November 20

Miss Waterman  having a dance with Mr. Kauffman
However one can comfortably go four months between having a happy opportunity to dance is entirely inconceivable to me.  I suppose it would be longer if I truly mean a happy opportunity, for in July my enjoyment of the ball I attended was certainly wanting.  This time, however, my heart could have burst with the happiness it contained.  I have never known such an enjoyable day as the twelfth.  Today I shall spend the time in pleasant reminiscing and recovery of perhaps a little too much merriment for the past few days.  I did not sit down but for the first two dances and found by the end of the evening I was completely exhausted.   I danced two with the Doctor, at least, I believe, once with Mr. Ramsey, once with Mr. Kauffman, once with Mr. Tumbusch, once with Mr. Cushing, and I am positive I have rudely forgotten the others I stood up with.  Despite what the Doctor often repeats, he is an utterly charming dancer.
My Masque was well received, and at once all knew what it was meant to be; a little vixen.  I fear my attire may have influenced  my behavior to a degree perhaps bordering unacceptable.  My sole savior was the level in which everyone else around me was involved in their own enjoyment.  Not a single creature noticed my inappropriate conversations and interactions, save of course the Doctor, who in his ever unwavering patience and attitudes said nothing, and only displayed a cocked brow of disapproval once or twice.  I think even he was engrossed in the evenings delights.  All in attendance looked wonderful, and the scene was that out of a fanciful painting. 
Low Tea with the very best of friends
My Aunt Elizabeth enjoyed her stay very much as well, and it was quite a treat to introduce her to the wonderful life I had cultivated in America.  Prior to the ball, Mr. Ramsey was good enough to invite the Tumbusches, the Doctor, Mr. Cushing,  Aunt Elizabeth, and myself to tea at his mother's tea room.  The fare was beyond comparison, and the company the best.  Post tea, we were away to Rock Castle, so that the Doctor may over-see the decorations for the evening, and so that I could show my aunt the beautiful grounds.  Whilst the men toiled away, she and I delighted ourselves with a tour of the grounds, and the family cemetery.  Since Gen. Smith was away we could not tour the house, but the day previous I was able to tempt a housekeeper into giving us a quick showing.  She was very charmed by the quaint house, and enchanted by the surroundings in which they were happily situated. 

To my dismay, she is to be sent back to England in just a few days time,  for she cannot be away for the entire season, and has too many pressing business matters to attend to remain gone for long.  It is unfortunate but unavoidable.  I asked her at the very start of her visit here about my family back in England, and upon the first time of my asking, she was quite furtive in her answers, and immediately engrossed herself in conversation with Mrs. Hegwood, and upon my second press for information, told me quite sharply that should I wish to know how everyone got on back home, I ought to send a letter.  I was so taken aback at the response, I dared not inform her my many letters that have gone unanswered.  It left me terribly uneasy, and I fear something is amiss, and I will never know what.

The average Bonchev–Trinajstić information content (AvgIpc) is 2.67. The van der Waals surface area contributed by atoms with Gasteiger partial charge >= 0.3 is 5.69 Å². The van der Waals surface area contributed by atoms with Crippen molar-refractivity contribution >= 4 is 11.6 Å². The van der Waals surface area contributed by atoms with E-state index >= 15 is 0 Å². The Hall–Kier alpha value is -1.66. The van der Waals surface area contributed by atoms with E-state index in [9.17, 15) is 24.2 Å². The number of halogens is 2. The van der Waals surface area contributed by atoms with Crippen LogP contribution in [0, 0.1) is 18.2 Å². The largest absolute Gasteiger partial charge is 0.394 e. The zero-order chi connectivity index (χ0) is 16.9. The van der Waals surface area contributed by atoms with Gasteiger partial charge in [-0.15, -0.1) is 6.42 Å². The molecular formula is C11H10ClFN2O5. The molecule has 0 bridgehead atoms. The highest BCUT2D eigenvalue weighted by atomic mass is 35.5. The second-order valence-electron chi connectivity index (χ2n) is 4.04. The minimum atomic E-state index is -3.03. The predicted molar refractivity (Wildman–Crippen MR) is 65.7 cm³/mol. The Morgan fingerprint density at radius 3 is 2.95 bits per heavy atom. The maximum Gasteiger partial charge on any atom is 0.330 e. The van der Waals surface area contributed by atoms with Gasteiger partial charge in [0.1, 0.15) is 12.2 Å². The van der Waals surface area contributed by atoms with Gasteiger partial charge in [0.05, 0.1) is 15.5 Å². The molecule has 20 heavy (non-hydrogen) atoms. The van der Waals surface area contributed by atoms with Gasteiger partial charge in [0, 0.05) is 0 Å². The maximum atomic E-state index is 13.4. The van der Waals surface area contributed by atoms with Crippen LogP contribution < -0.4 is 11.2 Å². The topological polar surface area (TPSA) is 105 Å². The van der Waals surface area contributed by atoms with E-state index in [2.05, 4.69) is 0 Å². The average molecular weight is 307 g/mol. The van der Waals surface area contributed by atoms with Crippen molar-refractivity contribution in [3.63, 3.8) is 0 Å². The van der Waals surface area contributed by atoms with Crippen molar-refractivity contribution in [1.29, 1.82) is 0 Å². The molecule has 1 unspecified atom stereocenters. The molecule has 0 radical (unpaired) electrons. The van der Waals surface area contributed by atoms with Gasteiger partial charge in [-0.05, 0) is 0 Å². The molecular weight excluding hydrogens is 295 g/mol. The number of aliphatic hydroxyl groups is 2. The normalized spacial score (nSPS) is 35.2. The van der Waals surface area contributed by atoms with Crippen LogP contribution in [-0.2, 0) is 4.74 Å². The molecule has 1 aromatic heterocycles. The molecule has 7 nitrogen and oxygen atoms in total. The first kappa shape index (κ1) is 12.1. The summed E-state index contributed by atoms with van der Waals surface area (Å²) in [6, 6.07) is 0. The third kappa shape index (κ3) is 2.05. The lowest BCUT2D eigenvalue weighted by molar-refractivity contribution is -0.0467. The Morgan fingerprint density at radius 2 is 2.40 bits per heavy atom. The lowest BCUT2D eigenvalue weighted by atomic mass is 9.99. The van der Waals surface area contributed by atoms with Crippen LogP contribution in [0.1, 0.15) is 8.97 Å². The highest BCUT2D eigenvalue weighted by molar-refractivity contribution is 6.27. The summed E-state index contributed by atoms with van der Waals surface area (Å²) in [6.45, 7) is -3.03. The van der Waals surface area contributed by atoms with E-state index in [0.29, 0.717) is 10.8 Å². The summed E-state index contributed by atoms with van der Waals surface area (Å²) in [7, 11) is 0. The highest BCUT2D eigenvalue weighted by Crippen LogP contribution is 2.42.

The Covey's and the family enjoy cards
Earlier this week, the Hegwoods and myself were introduced to the Coveys, a very amusing couple who are the interested party in the property adjoining ours.  Mr. Covey is quite advanced in his years, with a second wife barely older than I.  She is a delightful creature, terribly doting and demure.  Mr. Covey is a tall balding gentleman of apparent deafness for everything he says is of an almost unacceptable volume, and you can be certain to repeat yourself two or three times if you do not speak as loud as he.  It took me only two kind questions and an observation before I wisely chose to cease communication with Mr. Covey and to converse with his little wife.  From her I have gathered they are delighted with the country lifestyle, having come from the high city living in Virginia, and Mr. Covey chooses to spend his retirement in quiet solitude. 

Post supper
They are of considerably fortune, and from Mr. Covey's first marriage will bring two daughters and a son when their house is completed and they take up residence.  One can only assume from the look of Mr. Covey that at least one of his children will provide me with a companion or some amusement.  Perhaps both or at least one of the Miss Coveys can sit one of our horses, and accompany me.  I would be surprised indeed if they could keep pace, but I suppose they can learn nonetheless.

I shall be mightily amused when they take up residence, and if nothing else I hope to find some folly of human nature to observe and make merry of to myself and Mr. Hegwood.

Miss Waterman dressed for the occasion

Miss Waterman and the Doctor enjoying a third dance together

Miss Waterman and the Doctor at yet another dance

A lively group for the last dance

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